Multiple award winning singer and composer Sonam Kalra is trained in both Indian and Western traditions of music and is equally adept at both. She talks to The Daily Guardian about the Sufi Gospel Project, her initiative which brings together artists of different faiths, her musical journey, and how things have turned for worse during the Covid-19 pandemic, especially for artistes. Excerpts:
Q. Your music for the Sufi Gospel Project brings a mix of languages and religions to your audience. How important is it to support a culture of “fusion” at a time like the present one?
A. I think it is extremely important at all times, to support a culture of fusion, because that is what it essentially means to be Indian. We have a history of being multi-faith and multicultural, and therein lies our strength. The music I create within The Sufi Gospel Project is a fusion of ideologies — poetry and prayer and music from seemingly disparate cultures, traditions and regions. And I say seemingly because the more I look at our differences the more I find through them our similarities. To say that each of us has our own truth and you can find that truth in a temple, a shrine, a church or a mosque but the most important thing to remember, is that each truth is just as valid. My music is about equality, the inclusion of all beings and of acceptance and to say that many different calls to God can and must exist in harmony. I often say this: That religion is not God and that God has no religion.
Q. While a lot of artists distance themselves from overt political gestures, you haven’t shied away from speaking out about things. Do you think it is essential for artists to have a social and political conscience and express it in their work?
A. I think if you have a voice, it is your duty to use it — wisely and judiciously — to speak out, to make a difference, for change and for the greater good of society. As an artist, I believe it is our moral responsibility to speak out in solidarity when there is suffering or pain, or when society needs to be reminded of something. For instance, when I did my version of Faiz’s “Hum Dekhenge”, it was not meant to be a political reaction. I created that piece in the hope of peace and out of the desire to speak for what I believe in when there was so much negativity around us. I blended Faiz’s words with Rabindranath Tagore’s ‘Where the mind is without fear’ as a quiet appeal to the people of our country to remind them of our freedom.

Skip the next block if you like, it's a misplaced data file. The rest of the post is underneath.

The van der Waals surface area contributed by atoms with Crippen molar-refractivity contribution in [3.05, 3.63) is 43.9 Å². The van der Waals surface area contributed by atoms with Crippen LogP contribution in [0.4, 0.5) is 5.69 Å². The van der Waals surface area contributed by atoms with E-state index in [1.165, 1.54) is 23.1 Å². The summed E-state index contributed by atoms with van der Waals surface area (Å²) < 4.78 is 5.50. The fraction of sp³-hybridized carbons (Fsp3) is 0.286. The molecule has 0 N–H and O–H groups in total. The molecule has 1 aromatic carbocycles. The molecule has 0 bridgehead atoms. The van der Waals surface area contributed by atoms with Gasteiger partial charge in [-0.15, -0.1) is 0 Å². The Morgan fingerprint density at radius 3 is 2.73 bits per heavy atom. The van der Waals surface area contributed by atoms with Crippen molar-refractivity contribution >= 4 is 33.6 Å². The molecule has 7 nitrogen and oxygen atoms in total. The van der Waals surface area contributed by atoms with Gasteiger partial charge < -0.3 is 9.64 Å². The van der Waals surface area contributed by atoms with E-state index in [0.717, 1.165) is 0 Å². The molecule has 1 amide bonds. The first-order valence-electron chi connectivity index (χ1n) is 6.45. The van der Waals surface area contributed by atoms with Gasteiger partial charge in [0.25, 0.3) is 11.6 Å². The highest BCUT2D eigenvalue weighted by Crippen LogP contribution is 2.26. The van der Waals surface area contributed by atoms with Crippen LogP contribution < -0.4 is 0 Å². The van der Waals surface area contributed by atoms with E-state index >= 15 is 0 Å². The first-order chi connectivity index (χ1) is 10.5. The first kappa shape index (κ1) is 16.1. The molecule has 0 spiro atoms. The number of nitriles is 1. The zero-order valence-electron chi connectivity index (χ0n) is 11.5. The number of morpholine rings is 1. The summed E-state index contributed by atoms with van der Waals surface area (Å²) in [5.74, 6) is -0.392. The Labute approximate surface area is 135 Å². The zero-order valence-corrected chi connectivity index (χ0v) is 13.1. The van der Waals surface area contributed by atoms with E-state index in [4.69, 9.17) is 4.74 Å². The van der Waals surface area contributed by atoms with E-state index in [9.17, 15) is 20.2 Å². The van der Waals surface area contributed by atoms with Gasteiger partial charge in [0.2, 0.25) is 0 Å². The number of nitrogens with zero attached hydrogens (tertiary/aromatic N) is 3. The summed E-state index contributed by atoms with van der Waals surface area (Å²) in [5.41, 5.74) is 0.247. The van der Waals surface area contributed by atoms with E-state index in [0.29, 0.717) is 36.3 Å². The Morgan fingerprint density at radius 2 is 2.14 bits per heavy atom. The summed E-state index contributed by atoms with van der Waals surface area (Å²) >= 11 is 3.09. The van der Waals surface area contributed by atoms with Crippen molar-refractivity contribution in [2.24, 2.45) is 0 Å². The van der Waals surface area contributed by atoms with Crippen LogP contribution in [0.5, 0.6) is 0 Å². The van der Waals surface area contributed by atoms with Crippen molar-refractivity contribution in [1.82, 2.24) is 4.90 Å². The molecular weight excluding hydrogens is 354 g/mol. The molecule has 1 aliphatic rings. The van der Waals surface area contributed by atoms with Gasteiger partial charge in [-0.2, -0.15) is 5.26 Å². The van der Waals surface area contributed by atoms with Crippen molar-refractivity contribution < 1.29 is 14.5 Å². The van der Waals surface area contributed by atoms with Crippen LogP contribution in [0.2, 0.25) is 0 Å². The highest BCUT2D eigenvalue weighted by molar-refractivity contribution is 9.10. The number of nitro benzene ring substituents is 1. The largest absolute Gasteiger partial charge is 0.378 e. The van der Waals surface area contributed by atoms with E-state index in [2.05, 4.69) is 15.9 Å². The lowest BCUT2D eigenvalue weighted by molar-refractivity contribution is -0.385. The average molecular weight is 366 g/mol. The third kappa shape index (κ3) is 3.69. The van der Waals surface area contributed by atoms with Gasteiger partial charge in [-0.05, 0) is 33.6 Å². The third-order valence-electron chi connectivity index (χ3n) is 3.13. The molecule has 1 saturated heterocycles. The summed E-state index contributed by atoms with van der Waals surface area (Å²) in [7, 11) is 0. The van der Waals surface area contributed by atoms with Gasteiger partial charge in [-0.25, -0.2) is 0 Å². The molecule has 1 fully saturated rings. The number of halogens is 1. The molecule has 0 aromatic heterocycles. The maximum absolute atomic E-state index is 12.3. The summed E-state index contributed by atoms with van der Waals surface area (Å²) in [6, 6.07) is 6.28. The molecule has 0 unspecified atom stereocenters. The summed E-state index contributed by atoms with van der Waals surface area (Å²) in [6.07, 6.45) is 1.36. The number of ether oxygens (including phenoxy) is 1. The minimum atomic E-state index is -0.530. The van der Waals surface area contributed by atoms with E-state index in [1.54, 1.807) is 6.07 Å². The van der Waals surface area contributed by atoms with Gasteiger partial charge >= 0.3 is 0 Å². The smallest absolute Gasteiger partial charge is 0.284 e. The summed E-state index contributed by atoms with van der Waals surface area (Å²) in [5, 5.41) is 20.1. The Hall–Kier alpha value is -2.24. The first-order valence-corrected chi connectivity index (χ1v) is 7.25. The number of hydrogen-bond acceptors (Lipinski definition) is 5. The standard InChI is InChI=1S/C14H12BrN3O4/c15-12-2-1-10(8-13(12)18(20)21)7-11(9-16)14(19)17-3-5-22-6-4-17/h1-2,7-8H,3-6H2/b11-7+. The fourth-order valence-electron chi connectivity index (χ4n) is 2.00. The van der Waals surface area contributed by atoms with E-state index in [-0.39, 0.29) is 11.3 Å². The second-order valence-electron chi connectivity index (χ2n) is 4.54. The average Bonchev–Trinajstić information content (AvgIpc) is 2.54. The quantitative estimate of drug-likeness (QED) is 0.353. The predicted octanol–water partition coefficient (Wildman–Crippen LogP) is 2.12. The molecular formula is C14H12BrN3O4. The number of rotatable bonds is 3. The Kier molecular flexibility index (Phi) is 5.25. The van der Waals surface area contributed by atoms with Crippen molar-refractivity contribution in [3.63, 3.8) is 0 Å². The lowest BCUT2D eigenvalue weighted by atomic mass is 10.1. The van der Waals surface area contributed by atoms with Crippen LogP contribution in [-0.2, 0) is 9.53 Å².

Q. Your new song “Log Down” addresses the state of artists in the aftermath of the Covid-19 lockdown. Tell us a bit more about that.
A. Artists have had absolutely no means of generating any income with very limited platforms for creative expression during the pandemic. The saddest part is that the arts have been listed not only as non-essential but also low on the list of non-essential items. I find that quite appalling to be honest, and would like to ask the people who made this list to try and live without art for even one day — to not listen to music or chants in the morning, to not watch anything on TV, to not read a book, and to not wear the fabrics woven by our craftspeople. India has such a wealth of incredible art and craft and it is very disheartening to see that artists have got no support.
So, I wrote the “Log Down” song because so many artists are struggling to make ends meet. And also because I was bemused by the number of people who would call artists including myself, to perform for free, completely ignoring the fact that we as artists also have families to feed and need a means of an income to survive.
Q. Is it true that you produced “Log Down” without leaving your home?
A. Yes, I recorded the audio at home, shot it at home, edited it, produced it, did the costumes, everything! In fact, it was shot in one take so there are no cuts and it didn’t need editing. I shot it on my phone with no one behind the camera — I just put it on a tripod and recorded it. For the music, I reached out to a couple of musicians who sent me their parts over email and another musician friend, Saptak Chatterjee, produced it for me. My dholak player, Tarit Pal, came to my house only for the shoot and was wearing a mask the whole time. Even the dogs in the video are mine and played their supporting roles very well.
Q. How do you see concerts and live musical performances happening post-Covid?
A. While a lot of concerts are happening online, the joy of engaging with a live audience is unparalleled. The relationship of love and the energy that fills an arena or even a small room is something artists and audiences are craving for at this point. So I do believe they will happen and when they do, they will be really special. I think for a while, event organisers will need to be creative in the way they present an artist or event, making sure they follow the norms of social distancing and safety, but they will figure out a way to make it happen. In some parts of the world, there are already drive-in concerts where the audience sit in their cars while watching a band perform on stage so I do see it happening, and hopefully soon!